From there Drake suggested that only a tiny fraction of those stars have planets around them, and a tiny fraction of those planets might support life. Each fraction gives a smaller and smaller number until we come to the final value we can use to estimate the number of intelligent civilizations like ours out there in the Milky Way.

It's speculative, but astronomers have been using telescopes like NASA's Kepler, and a host of other tools to try to put some flesh on the bones of Drake's list of unknowns. Kepler, for instance measures the tiny decreases of light that happen when a planet goes in front of its star. It's been looking for earth-like planets for years and as recently as 2013 scientists best guesses suggested that there are about a billion "Earths" out there.

Scientists refer to the number of possible Earths out there as "eta-earths", and it's one of the factors in the Drake equation.

Proxima b not only confirms the discovery of a new planet, but according to Boss jacks up the number of "eta-earths" by a huge amount.

"Eta sub Earth is close to unity," Boss told VOA. In math, unity means one. What Boss is saying is that it's possible, even likely that most stars may have at least one earth-like planet orbiting their sun, "which is astounding," he says. "Even the most optimistic of us would never guess 20 years ago that eta sub Earth would be that high."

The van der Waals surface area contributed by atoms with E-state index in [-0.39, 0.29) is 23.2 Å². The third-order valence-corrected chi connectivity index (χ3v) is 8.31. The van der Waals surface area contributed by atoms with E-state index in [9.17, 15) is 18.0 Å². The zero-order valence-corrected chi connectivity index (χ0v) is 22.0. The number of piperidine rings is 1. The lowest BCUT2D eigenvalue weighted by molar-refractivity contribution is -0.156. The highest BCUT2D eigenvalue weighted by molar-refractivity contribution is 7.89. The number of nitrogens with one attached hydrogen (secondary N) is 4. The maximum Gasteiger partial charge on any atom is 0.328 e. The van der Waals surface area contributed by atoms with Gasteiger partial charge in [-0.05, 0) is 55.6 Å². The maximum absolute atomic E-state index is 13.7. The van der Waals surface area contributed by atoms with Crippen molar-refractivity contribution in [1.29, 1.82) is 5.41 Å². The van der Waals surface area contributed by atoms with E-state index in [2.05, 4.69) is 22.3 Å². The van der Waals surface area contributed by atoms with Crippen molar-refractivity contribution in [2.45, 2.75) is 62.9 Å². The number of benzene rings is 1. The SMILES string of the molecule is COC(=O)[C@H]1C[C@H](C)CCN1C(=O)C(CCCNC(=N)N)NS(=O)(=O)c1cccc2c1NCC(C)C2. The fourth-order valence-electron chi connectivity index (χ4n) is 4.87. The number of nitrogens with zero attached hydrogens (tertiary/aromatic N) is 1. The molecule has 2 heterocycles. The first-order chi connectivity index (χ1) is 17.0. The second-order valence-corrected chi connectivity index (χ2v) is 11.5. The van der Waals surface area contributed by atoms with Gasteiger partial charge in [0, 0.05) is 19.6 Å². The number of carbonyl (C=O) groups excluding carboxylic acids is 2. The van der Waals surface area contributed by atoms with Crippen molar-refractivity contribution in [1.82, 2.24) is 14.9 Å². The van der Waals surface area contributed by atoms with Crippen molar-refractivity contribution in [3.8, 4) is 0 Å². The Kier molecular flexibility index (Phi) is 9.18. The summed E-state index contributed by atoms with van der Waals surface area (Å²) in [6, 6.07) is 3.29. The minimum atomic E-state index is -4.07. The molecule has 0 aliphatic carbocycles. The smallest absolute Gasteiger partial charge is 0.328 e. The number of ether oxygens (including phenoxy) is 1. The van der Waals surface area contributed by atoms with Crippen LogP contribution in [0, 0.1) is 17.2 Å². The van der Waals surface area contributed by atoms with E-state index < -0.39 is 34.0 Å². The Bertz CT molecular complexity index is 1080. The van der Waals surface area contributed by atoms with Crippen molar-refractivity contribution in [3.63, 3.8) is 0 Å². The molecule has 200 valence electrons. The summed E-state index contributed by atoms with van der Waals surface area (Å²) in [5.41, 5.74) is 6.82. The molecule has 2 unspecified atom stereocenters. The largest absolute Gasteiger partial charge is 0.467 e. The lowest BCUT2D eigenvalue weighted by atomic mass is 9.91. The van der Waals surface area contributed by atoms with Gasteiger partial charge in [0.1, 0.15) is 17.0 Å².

So from early estimates of a billion, this new work suggests there may be as many possible Earths as there are stars in our galaxy, anywhere from 250-500 billion. Which makes the possibility of life increasingly likely. In fact, Boss says he believes human beings will prove that life isn't unique to earth in his lifetime.

"I am 65," he told VOA, "but I expect to still be alive when it happens."

In that sense it's not just the discovery of Proxima b that's important. According to Paul Butler from the Carnegie Institute "the discovery of Proxima takes us from this vague fuzzy statistical abstraction, where we think potentially habitable planets are common, and makes the case concrete. "

The Pale Red Dot Campaign

The confirmation of Proxima b was made by a team of astronomers that called themselves The Pale Red Dot Campaign, led by Guillem Anglada-Escude' of Queen Mary University in London. The campaign got its name from Proxima Centauri itself which is a Red Dwarf, a "pale red dot" in the sky. The project looks for planets near Proxima Centauri based on a tiny back-and-forth wobble in the star, possibly caused by the pull of an orbiting planet.